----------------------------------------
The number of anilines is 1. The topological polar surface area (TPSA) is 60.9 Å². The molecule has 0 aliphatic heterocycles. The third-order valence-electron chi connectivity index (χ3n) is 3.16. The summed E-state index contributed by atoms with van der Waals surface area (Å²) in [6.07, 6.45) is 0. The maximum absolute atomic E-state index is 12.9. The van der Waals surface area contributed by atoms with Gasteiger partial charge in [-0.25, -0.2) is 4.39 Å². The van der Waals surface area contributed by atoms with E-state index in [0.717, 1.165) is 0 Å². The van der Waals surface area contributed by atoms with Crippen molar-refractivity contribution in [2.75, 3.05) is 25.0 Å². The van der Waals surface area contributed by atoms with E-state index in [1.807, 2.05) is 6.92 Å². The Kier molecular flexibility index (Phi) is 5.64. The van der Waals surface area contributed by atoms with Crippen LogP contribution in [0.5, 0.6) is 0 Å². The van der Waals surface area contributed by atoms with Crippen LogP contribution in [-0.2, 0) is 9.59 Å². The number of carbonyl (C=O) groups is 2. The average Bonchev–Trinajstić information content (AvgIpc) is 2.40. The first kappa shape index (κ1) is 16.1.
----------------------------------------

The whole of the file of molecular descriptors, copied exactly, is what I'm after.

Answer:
The number of anilines is 1. The topological polar surface area (TPSA) is 60.9 Å². The molecule has 0 aliphatic heterocycles. The third-order valence-electron chi connectivity index (χ3n) is 3.16. The summed E-state index contributed by atoms with van der Waals surface area (Å²) in [6.07, 6.45) is 0. The maximum absolute atomic E-state index is 12.9. The van der Waals surface area contributed by atoms with Gasteiger partial charge in [-0.25, -0.2) is 4.39 Å². The van der Waals surface area contributed by atoms with E-state index in [0.717, 1.165) is 0 Å². The van der Waals surface area contributed by atoms with Crippen molar-refractivity contribution in [2.75, 3.05) is 25.0 Å². The van der Waals surface area contributed by atoms with E-state index in [1.807, 2.05) is 6.92 Å². The Kier molecular flexibility index (Phi) is 5.64. The van der Waals surface area contributed by atoms with Crippen LogP contribution in [0.5, 0.6) is 0 Å². The van der Waals surface area contributed by atoms with Crippen LogP contribution in [-0.2, 0) is 9.59 Å². The number of carbonyl (C=O) groups is 2. The average Bonchev–Trinajstić information content (AvgIpc) is 2.40. The first kappa shape index (κ1) is 16.1.